The quantum wavefunction could be less mysterious than we think
Quantum mechanics is at its best a theory of particles. Tiny constituents of matter with names like quarks, photons, electrons, and so on. It also describes many phenomena that we experience day to day like light polarization and permanent magnets. Some exotic phenomena like ultracold superfluids and superconductors also require a quantum description.
You can’t get away from quantum mechanics in the physical world, even if you ignore tiny particles. And the one common factor between all quantum descriptions of reality is the wavefunction.
The wavefunction is a description, not of something necessarily that is, but of potentiality. It describes where particles could be and with what probability.
(In reality, a wavefunction is a state vector that you have to combine with another copy of the wavefunction to get a probability. So, mathematically, it is the square of the wavefunction that is the probability. The wavefunction itself is more useful, however, because it is a complete description of the particle including anything about it you might want to measure.)
Wavefunctions generally “look like” waves, but they describe particles. This is part of the wave/particle duality.
Many physicists consider the wavefunction to be a mathematical convenience, sort of like any probability distribution. Its only job is to model the likelihood of finding a particle in a certain place or with a certain state. As for the particle itself, who knows what the reality is?
For the adherents of Bohmian mechanics, the wavefunction is a real thing but it guides another thing, the particle, which is also real. So the wavefunction is like a ghostly force telling the particle where to go.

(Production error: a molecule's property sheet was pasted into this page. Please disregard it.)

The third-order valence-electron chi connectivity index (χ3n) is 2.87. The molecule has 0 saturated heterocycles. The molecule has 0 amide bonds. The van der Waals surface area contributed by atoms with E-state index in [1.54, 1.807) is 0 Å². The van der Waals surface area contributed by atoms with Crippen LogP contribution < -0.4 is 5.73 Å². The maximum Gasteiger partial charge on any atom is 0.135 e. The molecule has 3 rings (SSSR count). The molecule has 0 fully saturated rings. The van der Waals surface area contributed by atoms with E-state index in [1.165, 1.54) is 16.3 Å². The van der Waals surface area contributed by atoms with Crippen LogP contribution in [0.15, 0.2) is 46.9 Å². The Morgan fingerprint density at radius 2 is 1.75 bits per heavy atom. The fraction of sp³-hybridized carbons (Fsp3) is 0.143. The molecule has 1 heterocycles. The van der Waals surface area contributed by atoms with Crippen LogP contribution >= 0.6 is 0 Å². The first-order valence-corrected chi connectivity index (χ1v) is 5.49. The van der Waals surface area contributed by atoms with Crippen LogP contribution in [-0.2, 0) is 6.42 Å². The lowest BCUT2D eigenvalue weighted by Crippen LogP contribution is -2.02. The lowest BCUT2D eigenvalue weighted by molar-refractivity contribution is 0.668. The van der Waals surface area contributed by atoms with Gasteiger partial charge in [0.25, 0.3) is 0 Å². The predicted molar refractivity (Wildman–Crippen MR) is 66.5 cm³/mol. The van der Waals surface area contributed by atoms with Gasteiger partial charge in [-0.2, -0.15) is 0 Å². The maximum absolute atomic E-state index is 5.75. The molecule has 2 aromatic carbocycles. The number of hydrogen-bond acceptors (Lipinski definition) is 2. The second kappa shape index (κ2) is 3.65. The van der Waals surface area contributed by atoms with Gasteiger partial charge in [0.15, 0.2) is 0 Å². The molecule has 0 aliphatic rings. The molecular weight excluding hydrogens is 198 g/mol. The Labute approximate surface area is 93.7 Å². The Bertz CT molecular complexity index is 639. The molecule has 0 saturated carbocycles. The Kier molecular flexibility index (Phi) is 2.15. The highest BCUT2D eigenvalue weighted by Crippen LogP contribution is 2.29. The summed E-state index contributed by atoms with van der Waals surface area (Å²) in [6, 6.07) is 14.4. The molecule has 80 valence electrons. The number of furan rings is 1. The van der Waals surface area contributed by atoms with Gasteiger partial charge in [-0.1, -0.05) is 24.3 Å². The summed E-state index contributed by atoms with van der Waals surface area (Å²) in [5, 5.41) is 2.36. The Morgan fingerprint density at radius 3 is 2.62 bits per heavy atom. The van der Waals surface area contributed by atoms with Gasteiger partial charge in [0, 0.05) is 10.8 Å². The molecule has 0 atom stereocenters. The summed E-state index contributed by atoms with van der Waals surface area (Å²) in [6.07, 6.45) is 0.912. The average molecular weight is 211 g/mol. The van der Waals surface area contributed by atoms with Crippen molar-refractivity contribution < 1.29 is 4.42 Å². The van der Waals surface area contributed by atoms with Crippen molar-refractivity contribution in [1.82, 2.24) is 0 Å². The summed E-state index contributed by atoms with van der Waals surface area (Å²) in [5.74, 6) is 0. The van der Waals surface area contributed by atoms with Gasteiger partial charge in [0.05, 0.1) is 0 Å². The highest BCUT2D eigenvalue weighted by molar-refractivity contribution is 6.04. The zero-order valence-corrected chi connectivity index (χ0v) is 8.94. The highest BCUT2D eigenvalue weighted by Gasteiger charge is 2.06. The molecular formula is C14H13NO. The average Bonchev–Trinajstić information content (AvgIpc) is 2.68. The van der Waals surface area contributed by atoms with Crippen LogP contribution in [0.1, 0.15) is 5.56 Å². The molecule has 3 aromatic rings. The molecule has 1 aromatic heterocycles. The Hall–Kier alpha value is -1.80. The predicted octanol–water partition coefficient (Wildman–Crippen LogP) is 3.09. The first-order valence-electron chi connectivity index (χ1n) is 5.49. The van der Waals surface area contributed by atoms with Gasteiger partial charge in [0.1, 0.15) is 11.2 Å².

Those who believe in the Many Worlds Interpretation of quantum mechanics see the wavefunction as a description of an infinite number of worlds, each containing its own copy of the particle.
Still others see the wavefunction as representing either potential realities, with only one actual reality, or actual realities most of which are hidden from us.
These last two might take some explaining. In the first case, the wavefunction describes all the possible realities that could exist. By some mysterious process, one of those realities is selected to be the “real” one that we measure. The wavefunction doesn’t let go of any of those other potentialities until we measure it but they were never real in the first place.
In the second case, the wavefunction carries with it all possible realities and they are all real but for some reason only one is mysteriously selected to be visible to us.
Others say this is all nonsense and the wavefunction is just a probability description that never has any reality at all. Consistent histories is an example of this. Consistent histories means that you choose a framework for selecting what is real randomly out of all the possibilities as it travels along through time. Your framework keeps everything consistent.
Another are Lindblad equations which say Schroedinger’s equation, the one we’ve been using for 100 years, is incomplete. Lindblad equations pretty much solve the problem at the expense of making the universe fundamentally random. They are one possible generalization of Schroedinger’s but there are others.
I’ve only scratched the surface of different interpretations and the dizzying variations on them. It is literally where physics meets meta-physics and tries to answer the question: what is real?
If all of this is confusing, it is because it is. We don’t know what the wavefunction really is. The best validated science of today says that the wavefunction is a mathematical description of the state of a particle. It gives us all the information we need to carry out experiments and make predictions. Moreover, we can never do better than the wavefunction in terms of those predictions. The limit isn’t in our ability to detect. It is fundamental to how particles work.